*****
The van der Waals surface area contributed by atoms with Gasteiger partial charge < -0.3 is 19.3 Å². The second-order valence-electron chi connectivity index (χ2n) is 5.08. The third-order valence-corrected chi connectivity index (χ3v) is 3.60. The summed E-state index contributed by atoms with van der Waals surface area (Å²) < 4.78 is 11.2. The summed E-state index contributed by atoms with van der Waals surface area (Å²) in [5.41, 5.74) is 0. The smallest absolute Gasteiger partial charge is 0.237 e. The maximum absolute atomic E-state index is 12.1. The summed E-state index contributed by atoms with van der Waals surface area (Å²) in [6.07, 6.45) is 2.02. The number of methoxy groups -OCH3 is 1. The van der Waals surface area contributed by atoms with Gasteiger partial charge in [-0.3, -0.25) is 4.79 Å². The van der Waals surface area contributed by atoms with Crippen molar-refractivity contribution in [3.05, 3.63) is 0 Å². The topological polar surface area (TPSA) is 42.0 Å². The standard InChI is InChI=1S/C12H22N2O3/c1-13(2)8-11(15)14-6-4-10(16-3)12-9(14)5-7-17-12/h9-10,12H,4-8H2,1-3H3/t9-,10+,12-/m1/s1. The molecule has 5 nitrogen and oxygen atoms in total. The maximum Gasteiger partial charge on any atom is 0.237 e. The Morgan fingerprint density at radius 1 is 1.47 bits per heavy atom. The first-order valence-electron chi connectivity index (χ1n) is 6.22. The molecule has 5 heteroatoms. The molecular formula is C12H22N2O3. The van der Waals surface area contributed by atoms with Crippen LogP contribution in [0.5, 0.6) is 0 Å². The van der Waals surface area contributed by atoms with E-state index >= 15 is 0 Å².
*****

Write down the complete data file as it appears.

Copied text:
The van der Waals surface area contributed by atoms with Gasteiger partial charge < -0.3 is 19.3 Å². The second-order valence-electron chi connectivity index (χ2n) is 5.08. The third-order valence-corrected chi connectivity index (χ3v) is 3.60. The summed E-state index contributed by atoms with van der Waals surface area (Å²) < 4.78 is 11.2. The summed E-state index contributed by atoms with van der Waals surface area (Å²) in [5.41, 5.74) is 0. The smallest absolute Gasteiger partial charge is 0.237 e. The maximum absolute atomic E-state index is 12.1. The summed E-state index contributed by atoms with van der Waals surface area (Å²) in [6.07, 6.45) is 2.02. The number of methoxy groups -OCH3 is 1. The van der Waals surface area contributed by atoms with Gasteiger partial charge in [-0.3, -0.25) is 4.79 Å². The van der Waals surface area contributed by atoms with Crippen molar-refractivity contribution in [3.05, 3.63) is 0 Å². The topological polar surface area (TPSA) is 42.0 Å². The standard InChI is InChI=1S/C12H22N2O3/c1-13(2)8-11(15)14-6-4-10(16-3)12-9(14)5-7-17-12/h9-10,12H,4-8H2,1-3H3/t9-,10+,12-/m1/s1. The molecule has 5 nitrogen and oxygen atoms in total. The maximum Gasteiger partial charge on any atom is 0.237 e. The Morgan fingerprint density at radius 1 is 1.47 bits per heavy atom. The first-order valence-electron chi connectivity index (χ1n) is 6.22. The molecule has 5 heteroatoms. The molecular formula is C12H22N2O3. The van der Waals surface area contributed by atoms with Crippen LogP contribution in [0.5, 0.6) is 0 Å². The van der Waals surface area contributed by atoms with E-state index >= 15 is 0 Å².